Minister for housing James Brokenshire announced £4.8 million for the new network of hubs, as part of the government's £100 million Rough Sleeping Strategy.
"No one should ever have to face a night on the streets, and as a government we are taking steps to ensure people are never faced with this as their only option," said Brokenshire.
"These are vulnerable people, who may be dealing with complex mental health problems or addictions and require specialist help to tackle these issues and turn their lives around."
Hubs will offer specialist support
The new Somewhere Safe to Stay hubs will offer support on issues such as mental health and substance misuse to rough sleepers and those at risk of sleeping rough, providing shelter in the short term as their needs are assessed.
Brighton & Hove, Bristol, Cheshire West & Chester, Derby, Gloucestershire, Lincoln, Liverpool, Medway, Nottingham City, Preston and West London are the 11 areas that will open a Somewhere Safe to Stay centre in early 2019.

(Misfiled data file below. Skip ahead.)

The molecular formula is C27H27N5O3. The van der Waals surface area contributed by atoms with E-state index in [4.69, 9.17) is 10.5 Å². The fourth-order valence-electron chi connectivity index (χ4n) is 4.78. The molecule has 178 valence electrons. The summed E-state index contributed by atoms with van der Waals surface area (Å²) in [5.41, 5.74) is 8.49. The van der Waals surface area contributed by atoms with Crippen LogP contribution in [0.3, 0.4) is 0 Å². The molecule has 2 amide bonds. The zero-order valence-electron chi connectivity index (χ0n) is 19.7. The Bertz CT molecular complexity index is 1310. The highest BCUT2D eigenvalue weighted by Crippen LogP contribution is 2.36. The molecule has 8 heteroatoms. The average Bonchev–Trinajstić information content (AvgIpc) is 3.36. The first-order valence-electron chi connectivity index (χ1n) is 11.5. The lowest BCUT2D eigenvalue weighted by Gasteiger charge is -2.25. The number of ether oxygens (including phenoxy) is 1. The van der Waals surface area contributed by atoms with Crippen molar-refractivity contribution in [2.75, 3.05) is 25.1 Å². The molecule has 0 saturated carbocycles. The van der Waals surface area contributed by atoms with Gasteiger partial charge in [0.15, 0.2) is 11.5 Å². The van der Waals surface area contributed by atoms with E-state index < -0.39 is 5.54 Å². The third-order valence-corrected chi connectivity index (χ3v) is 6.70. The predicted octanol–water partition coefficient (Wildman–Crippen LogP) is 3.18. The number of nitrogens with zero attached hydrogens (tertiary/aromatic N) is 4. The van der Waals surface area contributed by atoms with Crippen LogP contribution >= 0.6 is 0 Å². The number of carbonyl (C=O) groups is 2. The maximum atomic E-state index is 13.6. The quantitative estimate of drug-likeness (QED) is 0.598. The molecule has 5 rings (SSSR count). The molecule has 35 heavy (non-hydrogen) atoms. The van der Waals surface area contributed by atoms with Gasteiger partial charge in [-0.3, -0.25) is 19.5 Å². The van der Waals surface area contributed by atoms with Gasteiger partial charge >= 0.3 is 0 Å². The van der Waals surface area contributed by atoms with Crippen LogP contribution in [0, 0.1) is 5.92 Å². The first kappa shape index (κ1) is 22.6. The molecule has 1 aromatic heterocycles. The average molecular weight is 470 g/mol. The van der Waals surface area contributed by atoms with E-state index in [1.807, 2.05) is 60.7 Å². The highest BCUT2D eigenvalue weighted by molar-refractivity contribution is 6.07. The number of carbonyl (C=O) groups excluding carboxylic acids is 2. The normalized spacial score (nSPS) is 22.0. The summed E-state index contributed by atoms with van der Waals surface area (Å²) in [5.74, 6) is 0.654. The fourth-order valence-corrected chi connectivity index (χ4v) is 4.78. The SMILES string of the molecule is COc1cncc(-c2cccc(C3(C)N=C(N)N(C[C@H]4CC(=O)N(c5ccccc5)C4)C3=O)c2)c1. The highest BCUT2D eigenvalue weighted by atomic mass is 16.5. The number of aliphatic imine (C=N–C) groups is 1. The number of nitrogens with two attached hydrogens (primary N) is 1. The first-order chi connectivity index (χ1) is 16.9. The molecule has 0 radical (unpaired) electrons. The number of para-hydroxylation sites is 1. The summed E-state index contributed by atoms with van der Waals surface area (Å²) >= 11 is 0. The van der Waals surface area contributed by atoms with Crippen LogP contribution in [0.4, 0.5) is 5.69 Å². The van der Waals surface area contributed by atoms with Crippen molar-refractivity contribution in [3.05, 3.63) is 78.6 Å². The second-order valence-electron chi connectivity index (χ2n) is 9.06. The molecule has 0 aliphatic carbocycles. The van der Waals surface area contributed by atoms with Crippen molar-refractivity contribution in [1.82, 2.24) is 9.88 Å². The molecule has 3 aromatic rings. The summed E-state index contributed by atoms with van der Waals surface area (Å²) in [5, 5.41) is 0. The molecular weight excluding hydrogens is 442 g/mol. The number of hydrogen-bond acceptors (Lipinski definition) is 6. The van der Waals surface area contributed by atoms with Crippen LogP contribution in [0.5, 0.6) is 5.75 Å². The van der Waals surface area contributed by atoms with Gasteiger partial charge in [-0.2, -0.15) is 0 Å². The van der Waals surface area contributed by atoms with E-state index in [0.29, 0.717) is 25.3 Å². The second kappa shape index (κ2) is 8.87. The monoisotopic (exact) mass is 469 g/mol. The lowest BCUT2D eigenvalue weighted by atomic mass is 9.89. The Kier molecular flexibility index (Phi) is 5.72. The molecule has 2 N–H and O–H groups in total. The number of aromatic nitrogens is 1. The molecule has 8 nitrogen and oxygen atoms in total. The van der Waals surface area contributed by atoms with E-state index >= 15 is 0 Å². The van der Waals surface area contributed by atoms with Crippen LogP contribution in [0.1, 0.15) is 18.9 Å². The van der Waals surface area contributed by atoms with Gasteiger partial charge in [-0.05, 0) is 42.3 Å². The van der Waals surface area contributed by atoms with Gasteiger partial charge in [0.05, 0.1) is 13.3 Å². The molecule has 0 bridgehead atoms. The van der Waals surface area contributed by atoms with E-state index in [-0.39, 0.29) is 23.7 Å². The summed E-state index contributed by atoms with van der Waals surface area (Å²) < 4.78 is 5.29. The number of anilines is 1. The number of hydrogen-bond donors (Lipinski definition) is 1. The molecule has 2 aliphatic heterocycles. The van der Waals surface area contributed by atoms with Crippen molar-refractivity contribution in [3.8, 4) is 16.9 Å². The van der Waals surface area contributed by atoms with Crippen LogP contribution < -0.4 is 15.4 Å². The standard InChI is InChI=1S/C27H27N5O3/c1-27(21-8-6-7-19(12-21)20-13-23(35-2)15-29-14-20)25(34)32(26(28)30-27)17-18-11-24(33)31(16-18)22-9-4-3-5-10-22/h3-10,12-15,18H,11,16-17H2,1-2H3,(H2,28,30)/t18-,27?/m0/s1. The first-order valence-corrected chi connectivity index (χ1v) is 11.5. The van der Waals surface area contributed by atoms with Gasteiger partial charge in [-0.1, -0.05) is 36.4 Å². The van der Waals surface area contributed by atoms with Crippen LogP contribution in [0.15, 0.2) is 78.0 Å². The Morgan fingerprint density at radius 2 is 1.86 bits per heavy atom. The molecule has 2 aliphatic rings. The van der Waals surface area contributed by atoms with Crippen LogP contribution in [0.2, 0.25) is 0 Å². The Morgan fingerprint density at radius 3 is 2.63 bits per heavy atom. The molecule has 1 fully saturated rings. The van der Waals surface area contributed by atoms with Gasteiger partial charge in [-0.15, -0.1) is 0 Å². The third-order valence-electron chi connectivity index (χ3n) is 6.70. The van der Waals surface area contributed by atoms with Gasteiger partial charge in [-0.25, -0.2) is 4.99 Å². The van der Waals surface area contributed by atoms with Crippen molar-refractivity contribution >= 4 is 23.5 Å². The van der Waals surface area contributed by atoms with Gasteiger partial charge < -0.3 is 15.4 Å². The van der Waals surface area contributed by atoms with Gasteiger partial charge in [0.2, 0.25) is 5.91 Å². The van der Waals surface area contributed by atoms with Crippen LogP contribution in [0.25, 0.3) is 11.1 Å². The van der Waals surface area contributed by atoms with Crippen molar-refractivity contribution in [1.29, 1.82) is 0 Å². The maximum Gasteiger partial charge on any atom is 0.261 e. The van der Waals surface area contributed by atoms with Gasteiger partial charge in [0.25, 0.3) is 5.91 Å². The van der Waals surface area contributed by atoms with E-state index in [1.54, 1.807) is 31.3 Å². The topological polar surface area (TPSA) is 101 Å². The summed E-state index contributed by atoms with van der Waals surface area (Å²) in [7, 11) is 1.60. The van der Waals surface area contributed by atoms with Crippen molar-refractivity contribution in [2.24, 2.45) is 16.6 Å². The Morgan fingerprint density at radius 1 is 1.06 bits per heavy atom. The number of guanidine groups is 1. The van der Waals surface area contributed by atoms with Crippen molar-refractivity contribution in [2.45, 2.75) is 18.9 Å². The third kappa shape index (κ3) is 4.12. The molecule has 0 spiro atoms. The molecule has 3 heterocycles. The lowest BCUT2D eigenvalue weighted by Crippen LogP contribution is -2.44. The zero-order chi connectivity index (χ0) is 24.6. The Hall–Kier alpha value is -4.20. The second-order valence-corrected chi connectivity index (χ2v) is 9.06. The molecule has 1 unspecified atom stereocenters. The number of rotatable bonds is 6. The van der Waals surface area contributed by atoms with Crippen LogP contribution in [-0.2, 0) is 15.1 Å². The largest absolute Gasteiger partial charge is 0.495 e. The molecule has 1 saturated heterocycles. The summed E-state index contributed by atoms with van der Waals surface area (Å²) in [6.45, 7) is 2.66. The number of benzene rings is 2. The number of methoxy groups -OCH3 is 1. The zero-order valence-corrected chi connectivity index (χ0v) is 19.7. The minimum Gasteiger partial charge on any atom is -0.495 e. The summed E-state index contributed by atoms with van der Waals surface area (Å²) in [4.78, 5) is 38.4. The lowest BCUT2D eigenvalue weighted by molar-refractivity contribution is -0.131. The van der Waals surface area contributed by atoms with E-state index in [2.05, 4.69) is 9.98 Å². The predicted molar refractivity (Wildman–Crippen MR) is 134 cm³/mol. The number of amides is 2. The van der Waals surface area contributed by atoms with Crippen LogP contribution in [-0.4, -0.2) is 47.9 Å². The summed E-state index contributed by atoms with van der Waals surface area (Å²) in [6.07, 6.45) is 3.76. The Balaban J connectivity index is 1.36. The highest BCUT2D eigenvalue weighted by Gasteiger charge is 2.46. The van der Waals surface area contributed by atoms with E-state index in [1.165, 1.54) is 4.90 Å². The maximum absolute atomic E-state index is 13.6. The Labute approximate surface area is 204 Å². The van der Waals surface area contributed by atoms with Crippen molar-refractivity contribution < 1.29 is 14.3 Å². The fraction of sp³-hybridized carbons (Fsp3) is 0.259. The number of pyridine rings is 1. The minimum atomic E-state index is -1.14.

Bristol will have a 24-hour rapid assessment centre with capacity for women or more vulnerable people, and the west London hub will have spaces for women and rooms for individuals deemed to be particularly vulnerable.
Outreach workers will be able to use the hubs to make contact with those at risk or already sleeping on the streets, and help them with the kinds of issues that can lead to homelessness such as relationship breakdowns, addiction or financial problems.
Rough sleeping on the rise across UK
The ministry for housing estimates that 6,000 people can be helped by the new centres by 2020. They will be part of the new Rapid Rehousing Pathway and London's current No Second Night Out programme, a scheme that aims to help stop people from sleeping rough repeatedly.
The latest government statistics on homelessness, released in January 2018, showed a 15 per cent increase in the number of people sleeping rough across the UK in just one year.
Earlier this year the British Medical Journal published a report blaming government austerity policies for the soaring rate of homelessness in the UK.
Brokenshire has hit back at the suggestion Conservative policies are the reason, suggesting the increase in rough sleeping is due to family breakdown, addiction, and vulnerable LGBTQ youths being thrown out of their homes.
London accounted for almost a quarter of rough sleepers, and the capital is struggling to provide adequate services. Last week Dezeen interviewed two people sleeping on the streets of central London about their experiences.
Main photograph is by Dezeen Studio.